Safe and Sound

UNITED NATIONS

Long Island Cit, NY
4
Star Rating
LONG ISLAND CIT, NY-based UNITED NATIONS is an NCUA-insured credit union founded in 1947. Regulatory filings show the credit union having $5.11 billion in assets, as of December 31, 2017.

Members have $2.69 billion on deposit tended by 537 full-time employees. With that footprint, the credit union currently holds loans and leases worth $2.69 billion. Its 126,459 members currently have $4.59 billion in shares with the credit union.

Overall, Bankrate believes that, as of December 31, 2017, UNITED NATIONS exhibited a good condition, earning 4 out of 5 stars for safety and soundness. Keep reading for a look at how the credit union faired on the three major criteria Bankrate used to grade U.S. credit unions.

WHAT IS
SAFE AND SOUND?

Find out

THE INSTITUTION'S SCORE

Capital Score

Capital is a crucial measurement of an institution's financial fortitude. It works as a bulwark against losses and provides protection for members during times of economic trouble for the credit union. When looking at safety and soundness, more capital is preferred.

UNITED NATIONS finished below the national average of 15.65 on our test to measure capital adequacy, scoring 10 out of a possible 30 points.

UNITED NATIONS's capitalization ratio of 10.00 percent in our test was less than the average for all credit unions, a sign that it could have a harder time weathering financial trouble than its peers.

Asset Quality Score

This test is intended to estimate how the credit union's capitalization and allocated loan loss reserves could be affected by troubled assets, such as unpaid mortgages.

A credit union with lots of these kinds of assets may eventually be forced to use capital to cover losses, cutting down on its cushion of equity. Many of those assets are also likely to be in non-accrual status and thus aren't earning interest for the credit union, reducing earnings and elevating the chances of a failure in the future.

UNITED NATIONS scored 40 out of a possible 40 points on Bankrate's asset quality test, above the national average of 38.09.

Troubled assets made up 0.00 percent of the credit union's total assets in our test, below the national average and suggestive of superior financial strength compared to other credit unions.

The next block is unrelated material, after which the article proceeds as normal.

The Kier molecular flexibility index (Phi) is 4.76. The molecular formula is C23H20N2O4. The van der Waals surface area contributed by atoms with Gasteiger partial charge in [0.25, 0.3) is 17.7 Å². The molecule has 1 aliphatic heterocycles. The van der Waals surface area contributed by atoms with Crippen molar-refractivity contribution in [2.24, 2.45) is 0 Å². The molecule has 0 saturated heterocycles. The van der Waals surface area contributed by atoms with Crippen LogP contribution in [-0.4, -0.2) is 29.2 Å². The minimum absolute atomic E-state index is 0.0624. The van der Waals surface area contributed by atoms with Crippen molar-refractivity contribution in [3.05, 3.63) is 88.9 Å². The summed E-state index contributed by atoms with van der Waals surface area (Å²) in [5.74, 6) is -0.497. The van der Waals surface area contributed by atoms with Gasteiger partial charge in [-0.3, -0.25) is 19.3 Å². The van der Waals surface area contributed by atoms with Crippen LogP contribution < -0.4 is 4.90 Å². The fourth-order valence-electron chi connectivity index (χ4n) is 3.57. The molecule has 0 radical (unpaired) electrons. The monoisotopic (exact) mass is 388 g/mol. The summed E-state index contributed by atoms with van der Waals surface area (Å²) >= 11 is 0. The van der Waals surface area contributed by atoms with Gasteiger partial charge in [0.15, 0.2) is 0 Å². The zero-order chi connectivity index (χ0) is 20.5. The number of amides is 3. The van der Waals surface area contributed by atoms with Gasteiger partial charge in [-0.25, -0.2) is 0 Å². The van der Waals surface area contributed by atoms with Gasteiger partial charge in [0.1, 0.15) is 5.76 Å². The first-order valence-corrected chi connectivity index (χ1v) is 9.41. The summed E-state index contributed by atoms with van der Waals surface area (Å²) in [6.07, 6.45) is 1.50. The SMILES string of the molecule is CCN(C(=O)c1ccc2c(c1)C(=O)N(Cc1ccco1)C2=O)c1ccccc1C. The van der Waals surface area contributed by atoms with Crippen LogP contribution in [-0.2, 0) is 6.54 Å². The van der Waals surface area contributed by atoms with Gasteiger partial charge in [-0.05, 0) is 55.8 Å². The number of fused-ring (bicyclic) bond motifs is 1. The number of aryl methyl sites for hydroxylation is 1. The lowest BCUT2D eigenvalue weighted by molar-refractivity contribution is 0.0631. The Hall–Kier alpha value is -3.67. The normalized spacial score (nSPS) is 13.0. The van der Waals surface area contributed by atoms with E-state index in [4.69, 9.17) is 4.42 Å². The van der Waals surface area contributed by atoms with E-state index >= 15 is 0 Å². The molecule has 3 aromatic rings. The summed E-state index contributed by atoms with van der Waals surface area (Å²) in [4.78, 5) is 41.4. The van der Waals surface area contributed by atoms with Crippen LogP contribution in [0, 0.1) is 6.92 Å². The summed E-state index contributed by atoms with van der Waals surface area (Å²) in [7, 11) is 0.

Earnings score

How successful a credit union is at earning money affects its safety and soundness. Earnings may be retained by the credit union, increasing its capital cushion, or be used to address problematic loans, potentially making the credit union better able to withstand economic trouble. Conversely, losses diminish a credit union's ability to do those things.

UNITED NATIONS scored 18 out of a possible 30 on Bankrate's earnings test, beating out the national average of 10.11.

One sign that UNITED NATIONS is doing better than its peers in this area was its earnings ratio of 0.00 percent in our test, higher than the average for all credit unions.

WHAT IS SAFE & SOUND?

Bankrate.com's Safe & Sound Ratings provide a star rating system to evaluate the current financial status of financial institutions. The information gathered about banks, credit unions and thrifts is updated as set forth in the Terms of Use of Safe & Sound Ratings and Reports. The Safe & Sound Ratings information is grouped by categories of banks, thrifts and credit unions.

Scoring methodology

Bankrate.com evaluates the financial condition of institutions and assigns a one- to five-star rating for each with five stars representing the highest rating. Institutions with satisfactory performance will generally receive a rating of three or more stars. The majority of institutions fall into the three- to four-star range. An institution with an "NR" rating may be too new to rate or may have limited the publicly available information in their regulatory filings. The "NR" is not an indication of financial strength or weakness. The Safe & Sound rating is believed to be reliable, but the information is not guaranteed. In addition, events since the information was collected may have altered the institution's financial condition.